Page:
# Type theory and formal proof pdf

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## Type Theory and Formal Proof by Rob Nederpelt

Type theory is a fast-evolving field at the crossroads of logic, computer science and mathematics. This gentle step-by-step introduction is ideal for graduate students and researchers who need to understand the ins and outs of the mathematical machinery, the role of logical rules therein, the essential contribution of definitions and the decisive nature of well-structured proofs. The authors begin with untyped lambda calculus and proceed to several fundamental type systems, including the well-known and powerful Calculus of Constructions. The book also covers the essence of proof checking and proof development, and the use of dependent type theory to formalise mathematics. The only prerequisite is a basic knowledge of undergraduate mathematics. Carefully chosen examples illustrate the theory throughout. Each chapter ends with a summary of the content, some historical context, suggestions for further reading and a selection of exercises to help readers familiarise themselves with the material.
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Published 21.06.2019

Come on, now!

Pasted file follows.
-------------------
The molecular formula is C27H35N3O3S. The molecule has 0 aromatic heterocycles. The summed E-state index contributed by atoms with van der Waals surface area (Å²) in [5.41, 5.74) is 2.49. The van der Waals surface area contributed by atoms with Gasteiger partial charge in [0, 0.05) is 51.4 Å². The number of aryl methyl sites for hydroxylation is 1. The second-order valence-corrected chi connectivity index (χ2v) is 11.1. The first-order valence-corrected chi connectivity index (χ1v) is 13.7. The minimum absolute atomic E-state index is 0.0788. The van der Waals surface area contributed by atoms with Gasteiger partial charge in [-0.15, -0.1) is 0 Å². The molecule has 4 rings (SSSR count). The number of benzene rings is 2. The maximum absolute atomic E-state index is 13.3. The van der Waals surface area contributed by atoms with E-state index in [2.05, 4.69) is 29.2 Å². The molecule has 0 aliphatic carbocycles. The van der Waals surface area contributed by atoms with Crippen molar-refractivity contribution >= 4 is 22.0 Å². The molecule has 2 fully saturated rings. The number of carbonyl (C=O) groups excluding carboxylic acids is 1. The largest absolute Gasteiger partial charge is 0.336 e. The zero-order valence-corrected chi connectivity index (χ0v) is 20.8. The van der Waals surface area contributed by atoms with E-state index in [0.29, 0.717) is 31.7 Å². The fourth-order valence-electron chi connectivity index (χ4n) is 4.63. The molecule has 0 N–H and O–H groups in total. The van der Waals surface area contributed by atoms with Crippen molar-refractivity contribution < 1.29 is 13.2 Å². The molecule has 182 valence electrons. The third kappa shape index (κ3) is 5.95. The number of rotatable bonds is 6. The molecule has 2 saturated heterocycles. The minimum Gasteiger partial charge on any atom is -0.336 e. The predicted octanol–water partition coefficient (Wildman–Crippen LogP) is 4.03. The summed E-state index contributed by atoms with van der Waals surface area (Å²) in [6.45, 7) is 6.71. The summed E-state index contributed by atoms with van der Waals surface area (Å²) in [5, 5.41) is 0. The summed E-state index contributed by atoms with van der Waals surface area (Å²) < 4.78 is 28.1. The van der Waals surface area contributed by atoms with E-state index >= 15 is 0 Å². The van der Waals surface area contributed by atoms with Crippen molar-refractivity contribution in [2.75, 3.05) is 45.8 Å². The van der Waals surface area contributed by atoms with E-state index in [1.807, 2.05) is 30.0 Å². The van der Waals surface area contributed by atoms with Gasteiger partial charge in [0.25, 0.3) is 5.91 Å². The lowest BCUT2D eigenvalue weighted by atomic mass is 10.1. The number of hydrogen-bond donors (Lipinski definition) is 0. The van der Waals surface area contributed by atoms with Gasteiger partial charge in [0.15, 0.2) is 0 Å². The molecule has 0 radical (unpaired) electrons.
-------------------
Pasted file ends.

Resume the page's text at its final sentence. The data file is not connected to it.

Rob Nederpelt

## Formal proof

In case you are considering to adopt this book for courses with over 50 students, please contact ties. This introduction to mathematical logic starts with propositional calculus and first-order logic. Topics covered include syntax, semantics, soundness, completeness, independence, normal forms, vertical paths through negation normal formulas, compactness, Smullyan's Unifying Principle, natural deduction, cut-elimination, semantic tableaux, Skolemization, Herbrand's Theorem, unification, duality, interpolation, and definability. The last three chapters of the book provide an introduction to type theory higher-order logic. It is shown how various mathematical concepts can be formalized in this very expressive formal language. This expressive notation facilitates proofs of the classical incompleteness and undecidability theorems which are very elegant and easy to understand. The discussion of semantics makes clear the important distinction between standard and nonstandard models which is so important in understanding puzzling phenomena such as the incompleteness theorems and Skolem's Paradox about countable models of set theory.

A formal proof or derivation is a finite sequence of sentences called well-formed formulas in the case of a formal language , each of which is an axiom , an assumption, or follows from the preceding sentences in the sequence by a rule of inference.
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